BUFFALO, N.Y. (WIVB) — As Paul Harris has matured through his basketball adventures around the world, so have his court fashions. The headbands, hair braids and high tops of his youth have been replaced by turtlenecks, sport coats, wingtips and tightly cropped waves.
A high-flying phenom from Niagara Falls and prized recruit for Syracuse University, after playing 12 professional seasons in the NBA developmental league and overseas, Harris has transitioned to the next phase of his basketball career with the vibrancy he brought to filling the lane on a fast break.
“I’m really enjoying it,” said Harris, in his second month as an assistant coach for University of Hartford. “I don’t consider this work. Being around the guys, it keeps me young. And being around the game I love, it’s a blessing to have this opportunity.”
Harris brings a world of experience to the sidelines. He played in Turkey, France and the Phillippines, where he starred for a championship team in the world’s second-oldest league.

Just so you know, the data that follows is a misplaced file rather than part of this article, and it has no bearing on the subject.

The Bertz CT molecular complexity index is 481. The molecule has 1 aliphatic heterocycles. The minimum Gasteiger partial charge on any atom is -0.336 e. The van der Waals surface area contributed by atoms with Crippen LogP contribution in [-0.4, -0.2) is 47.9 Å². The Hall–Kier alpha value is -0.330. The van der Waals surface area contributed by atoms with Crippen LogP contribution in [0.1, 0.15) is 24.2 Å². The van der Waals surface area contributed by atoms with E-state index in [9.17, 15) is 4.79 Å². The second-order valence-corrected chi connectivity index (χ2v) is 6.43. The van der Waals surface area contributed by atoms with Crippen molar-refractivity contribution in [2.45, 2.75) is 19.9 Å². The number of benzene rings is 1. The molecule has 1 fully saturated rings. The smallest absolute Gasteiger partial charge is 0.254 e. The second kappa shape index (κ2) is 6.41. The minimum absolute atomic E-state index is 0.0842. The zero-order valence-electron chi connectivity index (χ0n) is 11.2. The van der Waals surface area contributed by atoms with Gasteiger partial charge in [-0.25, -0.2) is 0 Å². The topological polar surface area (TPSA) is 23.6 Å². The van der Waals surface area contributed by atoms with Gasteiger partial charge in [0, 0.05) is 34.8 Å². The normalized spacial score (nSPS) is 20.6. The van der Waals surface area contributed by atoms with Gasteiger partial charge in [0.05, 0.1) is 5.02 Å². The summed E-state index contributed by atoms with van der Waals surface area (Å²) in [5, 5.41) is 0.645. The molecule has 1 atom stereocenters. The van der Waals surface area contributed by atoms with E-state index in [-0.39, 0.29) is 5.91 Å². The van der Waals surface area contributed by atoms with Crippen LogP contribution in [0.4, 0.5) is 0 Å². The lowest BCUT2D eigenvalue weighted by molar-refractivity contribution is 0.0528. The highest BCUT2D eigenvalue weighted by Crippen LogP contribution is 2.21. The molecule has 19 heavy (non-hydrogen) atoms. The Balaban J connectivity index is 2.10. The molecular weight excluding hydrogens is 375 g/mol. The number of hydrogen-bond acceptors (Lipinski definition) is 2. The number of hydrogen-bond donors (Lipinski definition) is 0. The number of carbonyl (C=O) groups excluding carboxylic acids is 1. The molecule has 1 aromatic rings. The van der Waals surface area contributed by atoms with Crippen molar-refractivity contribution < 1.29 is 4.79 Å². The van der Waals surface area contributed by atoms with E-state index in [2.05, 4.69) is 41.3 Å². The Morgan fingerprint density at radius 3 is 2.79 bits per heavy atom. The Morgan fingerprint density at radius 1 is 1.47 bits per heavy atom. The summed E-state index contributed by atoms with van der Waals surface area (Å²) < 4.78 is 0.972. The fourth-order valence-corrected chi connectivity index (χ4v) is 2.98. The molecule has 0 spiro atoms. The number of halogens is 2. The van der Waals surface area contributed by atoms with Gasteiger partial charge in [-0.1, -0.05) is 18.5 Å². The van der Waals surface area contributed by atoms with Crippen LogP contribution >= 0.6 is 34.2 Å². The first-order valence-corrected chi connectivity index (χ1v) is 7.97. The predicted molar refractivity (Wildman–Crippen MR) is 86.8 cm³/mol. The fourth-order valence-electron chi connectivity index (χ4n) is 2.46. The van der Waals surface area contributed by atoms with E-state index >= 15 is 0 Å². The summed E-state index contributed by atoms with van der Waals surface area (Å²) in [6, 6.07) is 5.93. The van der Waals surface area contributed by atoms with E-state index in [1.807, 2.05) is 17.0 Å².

“I always thought about how I could be an assistant coach, because how they relate more to the players,” said Harris, recalling his connection with former Syracuse assistant Mike Hopkins, now the head coach at Washington. “I’m giving the guys my real life experience. I didn’t read it in a book. I actually went through it. And especially in this era now, with a lot of young guys, you have to have done something for them to respect you.”
A schoolboy star who was breaking backboards by the time he reached middle school, Harris led Niagara Falls High School to a New York State Federation championship in 2005 and was a Jordan Brand Classic all-star in a prep year before arriving at Syracuse as a blue-chip prospect.
If his playing resume doesn’t resonate with the Hartford players, Harris dynamic personality will, said his cousin, Tim Winn, the recent Greater Buffalo Sports Hall of Fame inductee.
“He was the ultimate team player. I don’t know of another superstar who came through Western New York who was as unselfish as Paul was at Niagara Falls,” said Winn, who led LaSalle to a state title and St. Bonaventure to the NCAA tournament.